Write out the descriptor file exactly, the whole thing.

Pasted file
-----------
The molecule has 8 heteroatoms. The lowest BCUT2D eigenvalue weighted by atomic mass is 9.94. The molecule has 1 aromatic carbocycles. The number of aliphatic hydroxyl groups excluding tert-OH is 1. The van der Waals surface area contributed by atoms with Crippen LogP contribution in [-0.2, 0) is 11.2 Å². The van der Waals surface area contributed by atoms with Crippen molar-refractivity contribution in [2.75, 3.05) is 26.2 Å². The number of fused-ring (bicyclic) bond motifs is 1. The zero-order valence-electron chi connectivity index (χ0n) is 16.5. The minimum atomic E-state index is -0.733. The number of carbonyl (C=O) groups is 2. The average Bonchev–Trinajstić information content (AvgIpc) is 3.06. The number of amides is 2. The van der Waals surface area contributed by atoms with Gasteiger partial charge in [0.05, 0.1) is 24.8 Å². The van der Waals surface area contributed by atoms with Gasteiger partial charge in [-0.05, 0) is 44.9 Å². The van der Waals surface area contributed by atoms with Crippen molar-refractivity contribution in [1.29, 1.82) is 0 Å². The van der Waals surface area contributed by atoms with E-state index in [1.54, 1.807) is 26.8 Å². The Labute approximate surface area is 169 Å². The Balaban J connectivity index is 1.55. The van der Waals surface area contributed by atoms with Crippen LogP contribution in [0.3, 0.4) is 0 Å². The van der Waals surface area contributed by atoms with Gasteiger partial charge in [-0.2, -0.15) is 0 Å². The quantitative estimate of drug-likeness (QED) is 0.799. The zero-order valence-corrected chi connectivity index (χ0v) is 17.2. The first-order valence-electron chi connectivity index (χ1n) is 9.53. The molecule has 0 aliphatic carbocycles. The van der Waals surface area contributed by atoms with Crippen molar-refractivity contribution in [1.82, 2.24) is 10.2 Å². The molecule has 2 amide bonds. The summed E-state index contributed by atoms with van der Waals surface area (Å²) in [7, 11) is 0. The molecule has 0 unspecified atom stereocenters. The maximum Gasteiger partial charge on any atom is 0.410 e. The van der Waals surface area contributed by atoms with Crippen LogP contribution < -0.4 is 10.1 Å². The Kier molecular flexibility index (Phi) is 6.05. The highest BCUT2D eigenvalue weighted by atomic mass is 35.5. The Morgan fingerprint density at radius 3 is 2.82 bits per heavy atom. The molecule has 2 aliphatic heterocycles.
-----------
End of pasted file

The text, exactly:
The molecule has 8 heteroatoms. The lowest BCUT2D eigenvalue weighted by atomic mass is 9.94. The molecule has 1 aromatic carbocycles. The number of aliphatic hydroxyl groups excluding tert-OH is 1. The van der Waals surface area contributed by atoms with Crippen LogP contribution in [-0.2, 0) is 11.2 Å². The van der Waals surface area contributed by atoms with Crippen molar-refractivity contribution in [2.75, 3.05) is 26.2 Å². The number of fused-ring (bicyclic) bond motifs is 1. The zero-order valence-electron chi connectivity index (χ0n) is 16.5. The minimum atomic E-state index is -0.733. The number of carbonyl (C=O) groups is 2. The average Bonchev–Trinajstić information content (AvgIpc) is 3.06. The number of amides is 2. The van der Waals surface area contributed by atoms with Gasteiger partial charge in [0.05, 0.1) is 24.8 Å². The van der Waals surface area contributed by atoms with Gasteiger partial charge in [-0.05, 0) is 44.9 Å². The van der Waals surface area contributed by atoms with Crippen molar-refractivity contribution in [1.29, 1.82) is 0 Å². The van der Waals surface area contributed by atoms with E-state index in [1.54, 1.807) is 26.8 Å². The Labute approximate surface area is 169 Å². The Balaban J connectivity index is 1.55. The van der Waals surface area contributed by atoms with Crippen LogP contribution in [0.3, 0.4) is 0 Å². The van der Waals surface area contributed by atoms with Gasteiger partial charge in [-0.2, -0.15) is 0 Å². The quantitative estimate of drug-likeness (QED) is 0.799. The zero-order valence-corrected chi connectivity index (χ0v) is 17.2. The first-order valence-electron chi connectivity index (χ1n) is 9.53. The molecule has 0 aliphatic carbocycles. The van der Waals surface area contributed by atoms with Crippen molar-refractivity contribution in [1.82, 2.24) is 10.2 Å². The molecule has 2 amide bonds. The summed E-state index contributed by atoms with van der Waals surface area (Å²) in [7, 11) is 0. The molecule has 0 unspecified atom stereocenters. The maximum Gasteiger partial charge on any atom is 0.410 e. The van der Waals surface area contributed by atoms with Crippen LogP contribution < -0.4 is 10.1 Å². The Kier molecular flexibility index (Phi) is 6.05. The highest BCUT2D eigenvalue weighted by atomic mass is 35.5. The Morgan fingerprint density at radius 3 is 2.82 bits per heavy atom. The molecule has 2 aliphatic heterocycles.